This provides an economic advantage over the prior art in that the contact 12 may be associated with a delicate electrical component 10 such as a chip capacitor which is inserted freely, without any kind of bonding, into the conductive body of the contact itself. The present invention therefore achieves superior electrical contact with ground and an electrical component without the necessity of soldering or other forms of bonding such as laser welding which can be expensive and can greatly increase manufacturing costs. Soldering also may pose a risk of damage to small chip capacitor by exposing it to high temperature.
It will be appreciated that the electrical component 10 such as a capacitor may be replaced by other integrated electrical circuit components used for other functions such as resistors, varistors, diodes, or other chip components.
It will be appreciated that an improved direct electrical contact is achieved through projection 22 resiliently contacting electrical component 10 in combination with the pressure exerted by projection 24. The constant electrical communication between the electrical component 10 and the grounding plate 14 through projections 22 may facilitate the removal of high frequency interference.
A further advantage of the preferred embodiment is provided by the transverse orientation of the grounding plate 14 to the contacts 12. The provision of grounding plate 14 between the front and rear insulators 2 and 4, respectively also advantageously functions to separate the passing of interfering signals in and out of the connector body and provides an extremely good shielding effect.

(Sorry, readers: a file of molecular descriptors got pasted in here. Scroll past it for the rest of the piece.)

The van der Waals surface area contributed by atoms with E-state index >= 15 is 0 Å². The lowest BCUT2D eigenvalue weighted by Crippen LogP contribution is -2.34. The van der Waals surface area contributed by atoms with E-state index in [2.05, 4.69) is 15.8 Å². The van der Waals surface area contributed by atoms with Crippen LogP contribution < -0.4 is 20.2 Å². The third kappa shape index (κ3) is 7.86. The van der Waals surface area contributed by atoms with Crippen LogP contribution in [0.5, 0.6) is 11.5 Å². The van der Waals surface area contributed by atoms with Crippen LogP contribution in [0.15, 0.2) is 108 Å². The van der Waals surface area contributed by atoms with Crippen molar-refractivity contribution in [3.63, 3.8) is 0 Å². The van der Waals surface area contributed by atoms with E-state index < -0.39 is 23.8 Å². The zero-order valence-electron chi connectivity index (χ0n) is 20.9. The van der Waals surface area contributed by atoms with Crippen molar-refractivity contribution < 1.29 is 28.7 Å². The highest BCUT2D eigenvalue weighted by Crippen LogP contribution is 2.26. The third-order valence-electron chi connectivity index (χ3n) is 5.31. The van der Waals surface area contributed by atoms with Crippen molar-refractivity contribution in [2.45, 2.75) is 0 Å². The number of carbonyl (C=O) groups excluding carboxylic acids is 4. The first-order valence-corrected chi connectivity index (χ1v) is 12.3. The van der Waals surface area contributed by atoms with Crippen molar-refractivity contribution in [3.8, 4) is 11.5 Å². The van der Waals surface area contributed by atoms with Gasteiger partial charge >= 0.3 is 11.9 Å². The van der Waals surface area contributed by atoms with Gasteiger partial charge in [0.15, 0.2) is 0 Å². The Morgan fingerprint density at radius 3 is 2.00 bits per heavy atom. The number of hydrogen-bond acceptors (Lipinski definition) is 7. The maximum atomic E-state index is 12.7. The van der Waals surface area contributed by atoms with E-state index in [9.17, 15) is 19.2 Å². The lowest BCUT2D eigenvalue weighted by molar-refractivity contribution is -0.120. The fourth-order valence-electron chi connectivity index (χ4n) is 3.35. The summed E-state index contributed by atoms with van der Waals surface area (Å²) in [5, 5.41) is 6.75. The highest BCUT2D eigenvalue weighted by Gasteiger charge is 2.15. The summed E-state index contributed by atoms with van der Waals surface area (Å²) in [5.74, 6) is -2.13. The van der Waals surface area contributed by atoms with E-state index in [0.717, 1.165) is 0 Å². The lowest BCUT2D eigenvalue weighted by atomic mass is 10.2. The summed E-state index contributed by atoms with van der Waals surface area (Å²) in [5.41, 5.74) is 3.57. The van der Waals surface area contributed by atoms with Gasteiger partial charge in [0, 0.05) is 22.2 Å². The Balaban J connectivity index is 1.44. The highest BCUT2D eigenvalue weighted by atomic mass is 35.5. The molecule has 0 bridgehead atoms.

As seen from FIG. 1, the grounding means 16 is a conductive element having a direct contact with ground. The grounding means 16 may be configured to completely cover the outside surface of the front insulator 2. This provides an extremely effective shield against electromagnetic interference.
The grounding plate 14 is advantageously maintained in a maximized contact area with the grounding means 16 by means of the configuration of grounding tabs 18. As shown in FIG. 2, grounding tabs 18 are maintained flush against grounding means 16 so as to completely shield front insulator 2. Every contact 12 is further shielded from interference by capacitor 10 which is connected through projection 22 to the grounding plate 14 and grounding means 16. This provides an effective filter against interfering signals.
The connection of the electrical component 10, grounding plate 14 and grounding means 16 occurs in close proximity with every contact 12. That is, the distance to complete ground provided by grounding means 16 is minimized by the configuration of the present invention. This provides an enhanced, more complete grounding effect.
In the prior art, the grounding effect is often provided by screws placed at opposite sides of the connector. The prior art disregards the distance between the filtering capacitor and complete ground and therefore the distance to complete ground is considerably longer than in the present invention. This increases the probability of stray inductances that may cause significant interference. The present invention prevents or substantially reduces the chance of stray inductance by maximizing the area of the electrical contact between the grounding means 14 and grounding plate 16 and by minimizing the distance between the filtering capacitor 10, the grounding means 14 and complete ground.